Moderated Discussion - Meet the Panelists


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Moderated Discussion Harnessing Allyship and Leadership 

In recognition of Black History Month, the Newmarket Public Library and the Newmarket African Caribbean Canadian Association are hosting a moderated panel discussion. Moderated by Kim Wheatley, the panel will explore allyship and leadership with three professionals who are actively doing the work to disrupt injustice and inequities.

Tuesday, February 15, 2022 | 7 to 9 p.m.

In partnership with Newmarket Public Library. Free webinar event

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Meet the Panelists:

Kim Wheatley - Moderator
BHM 2020_Panelists3.png Introducing Kim Wheatley

Traditional Anishinaabe Grandmother Kim Wheatley carries Ojibway, Potawatomi and Black ancestry.

She is a band member of Shawanga First Nation and Turtle Clan. Her work revolves around cultural consultation, ceremonies, teachings and event development. As a multi award winning speaker Kim has presented locally, nationally and internationally.

With her diverse background Kim continues to serve by walking the road of reconciliation.

Beatrice Anane-Bediakoh - Panelist

BHM 2020_Panelists4.png Beatrice Anane-Bediakoh is a doctoral candidate in the Department of Sociology at York University. She holds a Master of Education in Humanities, Social Science, and Social Justice Education from the University of Toronto (OISE), and earned her Hons. Bachelor of Arts in Sociology from Wilfrid Laurier University. Beatrice's academic work is motivated by an unwavering commitment to the collective struggle for Black freedom(s) and life forms. 

Her interests include race and racialization, Black geographies, and the spatialization of race. Grounded in her lived experiences, her dissertation explores how Black people respond to violent forms of spatialized organization and racialization—shaping Black people's patterns of residential mobility and non-mobility - to move out or stay put (in)voluntarily.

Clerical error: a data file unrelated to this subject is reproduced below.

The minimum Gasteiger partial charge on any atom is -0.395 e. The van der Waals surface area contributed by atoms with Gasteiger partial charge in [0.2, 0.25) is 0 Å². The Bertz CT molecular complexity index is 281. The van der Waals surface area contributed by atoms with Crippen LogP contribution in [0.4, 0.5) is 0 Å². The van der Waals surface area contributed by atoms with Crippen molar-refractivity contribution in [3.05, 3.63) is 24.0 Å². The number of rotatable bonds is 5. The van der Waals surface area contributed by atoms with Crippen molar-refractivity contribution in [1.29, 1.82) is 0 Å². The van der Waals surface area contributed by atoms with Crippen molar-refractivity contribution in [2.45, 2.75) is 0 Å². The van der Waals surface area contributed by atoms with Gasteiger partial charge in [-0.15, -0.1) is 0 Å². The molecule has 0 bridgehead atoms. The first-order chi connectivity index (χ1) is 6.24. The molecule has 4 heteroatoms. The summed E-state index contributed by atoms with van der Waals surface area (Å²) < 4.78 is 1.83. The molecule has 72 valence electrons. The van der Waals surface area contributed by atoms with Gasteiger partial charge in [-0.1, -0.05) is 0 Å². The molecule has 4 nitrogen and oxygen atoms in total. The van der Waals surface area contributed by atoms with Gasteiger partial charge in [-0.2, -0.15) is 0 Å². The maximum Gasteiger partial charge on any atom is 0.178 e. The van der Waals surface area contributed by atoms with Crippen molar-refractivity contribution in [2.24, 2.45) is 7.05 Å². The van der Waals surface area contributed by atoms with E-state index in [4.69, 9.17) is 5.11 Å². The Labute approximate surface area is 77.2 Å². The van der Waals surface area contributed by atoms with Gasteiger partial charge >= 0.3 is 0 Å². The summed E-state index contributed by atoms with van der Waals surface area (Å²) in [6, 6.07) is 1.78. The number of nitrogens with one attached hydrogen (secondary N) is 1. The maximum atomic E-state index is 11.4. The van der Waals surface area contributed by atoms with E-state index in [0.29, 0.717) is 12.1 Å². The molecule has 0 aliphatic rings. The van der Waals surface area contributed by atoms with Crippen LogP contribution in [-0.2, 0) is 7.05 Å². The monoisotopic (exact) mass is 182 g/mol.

She intends to carve out spaces for Black folks to make sense of their own experiences of geographic expulsion, serving as a catalyst in re-imagining and reconstructing landscapes that move beyond Euro-white geographies. Beyond her academic work, she is intimately invested in the Black community, where in partnership with Big Brothers Big Sisters of Peel and the Black Community Advisory Council she participates as Big Sister/ Mentor alongside, offering affordable individualized tutoring services to low-income families in both Toronto and the Greater Toronto Area.

Melissa .P. McLetchie - Panelist
BHM 2020_Panelists2.png Melissa McLetchie is a 3rd year Ph.D. candidate of Caribbean descent in the Department of Sociology at York University.

She grew up in the City of Scarborough in Toronto, Ontario, and uses her experiences of supporting her imprisoned loved ones to guide her academic research.  

Her work examines the collateral consequences of imprisonment and the Canadian criminal punishment system, particularly the impact of incarceration on the families of Black Canadian prisoners.

Mollie Coles Tonn - Panelist 

BHM 2020_Panelists.pngMollie Coles Tonn is a mother, writer, poet and community organizer living in Newmarket, Ontario. 

She has BA from York University majoring in Social Science with a stream in Social Justice Studies. 

She has 20 years experience working with the non-profit sector and continues to study anti-oppressive practice and allyship through personal reflection, community engagement and supportive mentors. 

She is the co-creator of The SoCo Collective; a local grassroots organization that seeks to facilitate community learning and inspire active connection with important social movements. She is also a certified Forest Therapy Guide.

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